MONTANA HISTORY FOUNDATION ANNOUNCES GRANT AWARDS STATEWIDE


Contributed by NewsLinks <NewsLinks@metnet.mt.gov>,METNET:
FOR IMMEDIATE RELEASE
***************************
June 05, 2014
For more information, contact:
tom cook , pio
Phone: 406-444-1645
MONTANA HISTORY FOUNDATION ANNOUNCES GRANT AWARDS STATEWIDE

For Immediate Release Contact: Amy Sullivan
June 3, 2014 406-449-3770
Montana History Foundation Announces Recipients of Preserve Montana Fund Grant Program
$75,000 in Funds Granted to Montana History Projects
The Montana History Foundation (MHF), a statewide nonprofit committed to the preservation of Montana’s past, announced the awarding of grants to 17 projects across the state as part of its Preserve Montana Fund, a fund established to protect the historic legacy of communities across the state.
The projects funded range from capturing oral histories in Sidney before they are lost to the dramatic changes of the Bakken oil boom to repairing a wind-damaged historic structure at Fort Assinniboine in Havre to replacing windows in a one-room school house in Huson. The projects funded fell into four categories: one-room schoolhouses, collections/artifacts, buildings/structures and oral histories.
“MHF is pleased to be able to offer funding to protect the future of Montana’s past. We recognize the urgency and importance of preserving Montana’s way of life and are glad we can help,” MHF Chairman Bruce Parker said.
MHF received 46 applications requesting $199,592 in grant funds for total project costs worth $727,457. Representatives from MHF, the Montana State Library, the National Trust for Historic Preservation, and the Montana Preservation Alliance ranked the applications and made recommendations to the MHF Board of Directors for funding.
MHF is able to offer this funding thanks to the support of numerous donors including The Mary Alice Fortin Foundation, Inc. and Charlotte Caldwell through her truly extraordinary book: Visions and Voices: Montana’s One Room School Houses. MHF is very grateful for their support!

This year’s grant recipients are as follows: Applicant
        Project Location
        Project Description
        Amount Granted
Bert Mooney Airport
        Butte
        Restore the Charles Lindbergh hangar to its original condition.
        $5,000.00
Deer Lodge Development Group, Inc.
        Deer Lodge
        Emergency roof repairs to Hotel Deer Lodge.
        $5,000.00
Fort Assinniboine Preservation Association, Inc.
        Havre
        Replace porch that was blown off of the South Double Guard Stable.
        $5,000.00
Highlands College/Montana Tech
        Butte
        Create, distribute & archive filmed oral history interviews w/Montana history makers from 1965 – 1980 with 30+ filmed oral histories.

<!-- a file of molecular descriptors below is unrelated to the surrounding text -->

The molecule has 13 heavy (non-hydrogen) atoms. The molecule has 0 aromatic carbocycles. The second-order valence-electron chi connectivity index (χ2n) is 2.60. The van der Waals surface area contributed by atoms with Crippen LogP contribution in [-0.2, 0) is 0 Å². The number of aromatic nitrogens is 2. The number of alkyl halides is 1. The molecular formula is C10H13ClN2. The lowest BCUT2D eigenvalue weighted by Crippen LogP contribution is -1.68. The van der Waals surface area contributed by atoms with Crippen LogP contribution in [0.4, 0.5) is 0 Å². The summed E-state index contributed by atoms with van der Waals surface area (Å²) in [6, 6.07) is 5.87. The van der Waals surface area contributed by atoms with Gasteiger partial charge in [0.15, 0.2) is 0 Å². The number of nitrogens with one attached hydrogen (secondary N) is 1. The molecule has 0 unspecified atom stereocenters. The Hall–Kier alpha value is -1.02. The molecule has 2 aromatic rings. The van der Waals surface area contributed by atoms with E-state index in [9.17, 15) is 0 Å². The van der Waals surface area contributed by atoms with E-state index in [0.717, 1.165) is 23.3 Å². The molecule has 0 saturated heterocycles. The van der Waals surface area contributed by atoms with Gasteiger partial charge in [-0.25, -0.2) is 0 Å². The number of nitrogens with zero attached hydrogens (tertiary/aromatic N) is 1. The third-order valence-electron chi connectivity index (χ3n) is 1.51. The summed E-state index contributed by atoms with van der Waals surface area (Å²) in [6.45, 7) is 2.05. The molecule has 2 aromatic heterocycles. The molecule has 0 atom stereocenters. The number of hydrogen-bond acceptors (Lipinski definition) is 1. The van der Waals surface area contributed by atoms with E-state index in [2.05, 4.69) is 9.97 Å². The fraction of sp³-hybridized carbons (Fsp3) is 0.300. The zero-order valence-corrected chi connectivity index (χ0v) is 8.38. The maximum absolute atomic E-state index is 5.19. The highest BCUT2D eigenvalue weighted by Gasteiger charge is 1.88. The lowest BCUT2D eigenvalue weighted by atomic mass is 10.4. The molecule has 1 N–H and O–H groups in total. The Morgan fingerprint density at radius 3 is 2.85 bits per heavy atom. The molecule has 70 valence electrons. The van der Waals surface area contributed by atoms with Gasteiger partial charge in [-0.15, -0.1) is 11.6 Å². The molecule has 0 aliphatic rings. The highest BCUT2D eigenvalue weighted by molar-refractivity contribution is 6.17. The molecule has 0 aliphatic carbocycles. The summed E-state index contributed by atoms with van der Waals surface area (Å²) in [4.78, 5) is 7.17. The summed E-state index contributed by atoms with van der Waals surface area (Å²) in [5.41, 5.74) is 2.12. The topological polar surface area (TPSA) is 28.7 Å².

$5,000.00
History Dept, Carroll College
        Helena
        Purchase two digital recorders, recording software, USB digital interface, two tripods, and two carrying cases for recorders for oral history recording.
        $1,000.00
Holt, Sierra Stoneberg
        Hinsdale
        Reroof Tallow Creek School.
        $5,000.00
Monarch Neihart Historical Group
        Monarch
        Replace roof on the 1902 Great Northern Train Depot. Provide structural support to the north wall. Reverse inappropriate alterations to the building.
        $5,000.00
Montana Historical Society
        Helena
        Add 1,300 images, 650 each from Huffman and Cameron, to the MT Memory Project.
        $4,994.00
Montana Preservation Alliance
        Statewide
        Create Big Sky Rural Preservation Program to build database, set priorities, establish criteria, and organize rural survey and restoration assistance processes. Program will begin with one-room schoolhouses.
        $5,000.00

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MONTANA HISTORY FOUNDATION ANNOUNCES GRANT AWARDS STATEWIDE

The Collotypes of L. A. Huffman: Montana Frontier Photographer.


Saturday, April 12, Free admission: 9:00 a.m. – 5:00 p.m., Special program: 1:30 pm.  Sponsored by the Helena Community Credit Union and KTVH, “Second Saturday” features drawings for door prizes and free admission all day long to Montana’s Museum, and the Original Governor’s Mansion at 304 No. Ewing. Tours begin on the hour at Noon, 1:00, 2:00, and 3:00 p.m. At 1:30 p.m. Gene and Bev Allen will present a special program on famed photographer L. A. Huffman and their recently released book, The Collotypes of L. A. Huffman: Montana Frontier Photographer

                                                                                     

                                                          

The Collotypes of L. A. Huffman: Montana Frontier Photographer.

EVERYBODY CAN VOTE FOR THE YEAR OF THE WOMAN AT MHS


               Contact: Tom Cook 406-444-1645  Release: Receipt
EVERYBODY CAN VOTE FOR THE YEAR OF THE WOMAN AT MHS
               The Montana Historical Society is campaigning to make 2014 the Year of Women in History as it celebrates the 100th anniversary of women’s suffrage in Montana.
               On Nov. 3, 1914, Montana voters approved an amendment to the state constitution allowing women to vote in all local, state and national elections. Passage of the amendment in Montana came six years before women gained the right to vote nationwide.
               MHS Historical Specialist Martha Kohl said the centennial of women’s suffrage in Montana is worth celebrating, and she hopes the anniversary sparks a wider recognition of women’s roles in history.
               “We have launched a Women’s History Matters project that will be active all year long to celebrate the centennial by looking inclusively at women’s history in Montana,” Kohl said.
               The contributions of women to Montana history have long been overlooked, she said.
                “I’ve given talks to people who study and who care about Montana history,” Kohl said. “I ask them to name five women from Montana history in the 19th century and five Montana women from the 20th century, and most can’t.”
               At the heart of the Women’s History Matters project is a dedicated website, MontanaWomensHistory.org. Over the course of 2014 the front page will highlight Montana women’s topics, organizations, and individuals, including homesteaders, mothers, doctors, politicians, warriors, and community builders. The articles will present people like banker Elouise Cobell, community activist Lula Martinez, rodeo star Fanny Sperry Steele, and nurse Susie Walking Bear Yellowtail.
When the statewide advisory committee met to choose the article topics, members wanted them to reflect the diversity of Montanans’ experiences. Thus, the features cover over 200 years of history to tell the stories of famous and little-known women from Butte to Browning and Missoula to Miles City.
Two new stories will be added each week and readers are encouraged to subscribe to the site’s free RSS feed to make sure they see the articles as they are added.
               MontanaWomensHistory.org also has resources for people and organizations interested in organizing events in their own communities to recognize the centennial and learn more about the history of women in Montana.